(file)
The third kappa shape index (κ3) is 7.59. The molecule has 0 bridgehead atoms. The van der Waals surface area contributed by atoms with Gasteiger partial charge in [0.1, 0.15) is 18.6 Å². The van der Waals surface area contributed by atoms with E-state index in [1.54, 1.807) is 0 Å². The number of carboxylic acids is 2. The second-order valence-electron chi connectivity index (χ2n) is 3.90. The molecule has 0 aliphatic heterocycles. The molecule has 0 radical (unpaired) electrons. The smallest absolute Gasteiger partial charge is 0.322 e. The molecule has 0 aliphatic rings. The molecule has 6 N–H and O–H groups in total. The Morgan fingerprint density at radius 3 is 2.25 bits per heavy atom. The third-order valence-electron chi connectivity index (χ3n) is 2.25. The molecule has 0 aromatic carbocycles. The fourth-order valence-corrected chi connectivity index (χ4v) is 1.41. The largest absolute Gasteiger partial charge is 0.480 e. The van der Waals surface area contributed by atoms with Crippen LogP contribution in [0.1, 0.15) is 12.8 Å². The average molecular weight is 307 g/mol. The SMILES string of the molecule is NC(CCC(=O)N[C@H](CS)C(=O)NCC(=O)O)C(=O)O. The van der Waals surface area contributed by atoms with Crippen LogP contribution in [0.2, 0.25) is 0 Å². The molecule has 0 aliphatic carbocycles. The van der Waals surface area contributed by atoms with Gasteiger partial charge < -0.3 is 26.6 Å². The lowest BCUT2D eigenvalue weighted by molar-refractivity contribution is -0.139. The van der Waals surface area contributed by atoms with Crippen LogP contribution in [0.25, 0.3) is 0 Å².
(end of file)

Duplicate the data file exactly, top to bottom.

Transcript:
The third kappa shape index (κ3) is 7.59. The molecule has 0 bridgehead atoms. The van der Waals surface area contributed by atoms with Gasteiger partial charge in [0.1, 0.15) is 18.6 Å². The van der Waals surface area contributed by atoms with E-state index in [1.54, 1.807) is 0 Å². The number of carboxylic acids is 2. The second-order valence-electron chi connectivity index (χ2n) is 3.90. The molecule has 0 aliphatic heterocycles. The molecule has 0 radical (unpaired) electrons. The smallest absolute Gasteiger partial charge is 0.322 e. The molecule has 0 aliphatic rings. The molecule has 6 N–H and O–H groups in total. The Morgan fingerprint density at radius 3 is 2.25 bits per heavy atom. The third-order valence-electron chi connectivity index (χ3n) is 2.25. The molecule has 0 aromatic carbocycles. The fourth-order valence-corrected chi connectivity index (χ4v) is 1.41. The largest absolute Gasteiger partial charge is 0.480 e. The van der Waals surface area contributed by atoms with Crippen LogP contribution in [0.1, 0.15) is 12.8 Å². The average molecular weight is 307 g/mol. The SMILES string of the molecule is NC(CCC(=O)N[C@H](CS)C(=O)NCC(=O)O)C(=O)O. The van der Waals surface area contributed by atoms with Crippen LogP contribution in [0.2, 0.25) is 0 Å². The molecule has 0 aliphatic carbocycles. The van der Waals surface area contributed by atoms with Gasteiger partial charge < -0.3 is 26.6 Å². The lowest BCUT2D eigenvalue weighted by molar-refractivity contribution is -0.139. The van der Waals surface area contributed by atoms with Crippen LogP contribution in [0.25, 0.3) is 0 Å².